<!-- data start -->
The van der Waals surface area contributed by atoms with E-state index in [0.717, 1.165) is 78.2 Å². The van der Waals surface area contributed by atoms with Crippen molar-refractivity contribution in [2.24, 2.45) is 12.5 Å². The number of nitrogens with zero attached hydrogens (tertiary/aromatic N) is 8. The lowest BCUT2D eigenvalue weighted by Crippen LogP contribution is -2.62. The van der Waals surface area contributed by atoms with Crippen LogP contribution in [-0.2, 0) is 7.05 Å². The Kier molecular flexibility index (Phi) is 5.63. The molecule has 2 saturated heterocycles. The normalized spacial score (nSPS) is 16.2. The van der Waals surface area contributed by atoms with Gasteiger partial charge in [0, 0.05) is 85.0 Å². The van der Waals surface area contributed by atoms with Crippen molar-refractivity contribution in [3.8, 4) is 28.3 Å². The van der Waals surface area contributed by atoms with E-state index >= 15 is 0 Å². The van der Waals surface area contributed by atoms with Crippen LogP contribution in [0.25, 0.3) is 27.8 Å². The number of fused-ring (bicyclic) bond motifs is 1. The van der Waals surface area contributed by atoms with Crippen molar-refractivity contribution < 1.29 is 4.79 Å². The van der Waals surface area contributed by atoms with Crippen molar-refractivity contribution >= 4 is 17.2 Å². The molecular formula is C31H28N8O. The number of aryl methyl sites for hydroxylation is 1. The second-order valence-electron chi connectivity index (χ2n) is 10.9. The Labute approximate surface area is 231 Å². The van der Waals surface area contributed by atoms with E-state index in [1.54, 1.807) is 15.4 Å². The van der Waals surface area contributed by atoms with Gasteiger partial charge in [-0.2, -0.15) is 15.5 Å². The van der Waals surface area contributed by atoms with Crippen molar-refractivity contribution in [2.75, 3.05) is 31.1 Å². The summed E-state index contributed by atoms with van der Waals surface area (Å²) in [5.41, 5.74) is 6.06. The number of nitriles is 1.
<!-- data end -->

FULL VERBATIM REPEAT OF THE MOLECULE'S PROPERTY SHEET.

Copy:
The van der Waals surface area contributed by atoms with E-state index in [0.717, 1.165) is 78.2 Å². The van der Waals surface area contributed by atoms with Crippen molar-refractivity contribution in [2.24, 2.45) is 12.5 Å². The number of nitrogens with zero attached hydrogens (tertiary/aromatic N) is 8. The lowest BCUT2D eigenvalue weighted by Crippen LogP contribution is -2.62. The van der Waals surface area contributed by atoms with Crippen LogP contribution in [-0.2, 0) is 7.05 Å². The Kier molecular flexibility index (Phi) is 5.63. The molecule has 2 saturated heterocycles. The normalized spacial score (nSPS) is 16.2. The van der Waals surface area contributed by atoms with Gasteiger partial charge in [0, 0.05) is 85.0 Å². The van der Waals surface area contributed by atoms with Crippen molar-refractivity contribution in [3.8, 4) is 28.3 Å². The van der Waals surface area contributed by atoms with E-state index >= 15 is 0 Å². The van der Waals surface area contributed by atoms with Crippen LogP contribution in [0.25, 0.3) is 27.8 Å². The number of fused-ring (bicyclic) bond motifs is 1. The van der Waals surface area contributed by atoms with Crippen molar-refractivity contribution < 1.29 is 4.79 Å². The van der Waals surface area contributed by atoms with Crippen molar-refractivity contribution >= 4 is 17.2 Å². The molecular formula is C31H28N8O. The number of aryl methyl sites for hydroxylation is 1. The second-order valence-electron chi connectivity index (χ2n) is 10.9. The Labute approximate surface area is 231 Å². The van der Waals surface area contributed by atoms with E-state index in [1.54, 1.807) is 15.4 Å². The van der Waals surface area contributed by atoms with Gasteiger partial charge in [-0.2, -0.15) is 15.5 Å². The van der Waals surface area contributed by atoms with Crippen molar-refractivity contribution in [2.75, 3.05) is 31.1 Å². The summed E-state index contributed by atoms with van der Waals surface area (Å²) in [5.41, 5.74) is 6.06. The number of nitriles is 1.